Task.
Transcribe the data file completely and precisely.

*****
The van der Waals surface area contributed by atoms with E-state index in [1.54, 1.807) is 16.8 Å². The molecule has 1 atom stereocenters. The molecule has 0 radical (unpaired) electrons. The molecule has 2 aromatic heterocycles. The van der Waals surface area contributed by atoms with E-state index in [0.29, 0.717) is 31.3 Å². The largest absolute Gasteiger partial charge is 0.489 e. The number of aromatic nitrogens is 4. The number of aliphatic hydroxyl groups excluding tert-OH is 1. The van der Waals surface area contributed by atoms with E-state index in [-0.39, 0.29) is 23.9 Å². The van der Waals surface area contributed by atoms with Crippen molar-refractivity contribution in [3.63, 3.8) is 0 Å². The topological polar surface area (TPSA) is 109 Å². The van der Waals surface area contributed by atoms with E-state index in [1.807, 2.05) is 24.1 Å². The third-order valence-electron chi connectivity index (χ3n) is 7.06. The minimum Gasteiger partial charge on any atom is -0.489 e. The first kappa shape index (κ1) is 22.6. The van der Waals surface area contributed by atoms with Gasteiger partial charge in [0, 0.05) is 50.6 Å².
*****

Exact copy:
The van der Waals surface area contributed by atoms with E-state index in [1.54, 1.807) is 16.8 Å². The molecule has 1 atom stereocenters. The molecule has 0 radical (unpaired) electrons. The molecule has 2 aromatic heterocycles. The van der Waals surface area contributed by atoms with E-state index in [0.29, 0.717) is 31.3 Å². The largest absolute Gasteiger partial charge is 0.489 e. The number of aromatic nitrogens is 4. The number of aliphatic hydroxyl groups excluding tert-OH is 1. The van der Waals surface area contributed by atoms with E-state index in [-0.39, 0.29) is 23.9 Å². The van der Waals surface area contributed by atoms with Crippen molar-refractivity contribution in [3.63, 3.8) is 0 Å². The topological polar surface area (TPSA) is 109 Å². The van der Waals surface area contributed by atoms with E-state index in [1.807, 2.05) is 24.1 Å². The third-order valence-electron chi connectivity index (χ3n) is 7.06. The minimum Gasteiger partial charge on any atom is -0.489 e. The first kappa shape index (κ1) is 22.6. The van der Waals surface area contributed by atoms with Gasteiger partial charge in [0, 0.05) is 50.6 Å².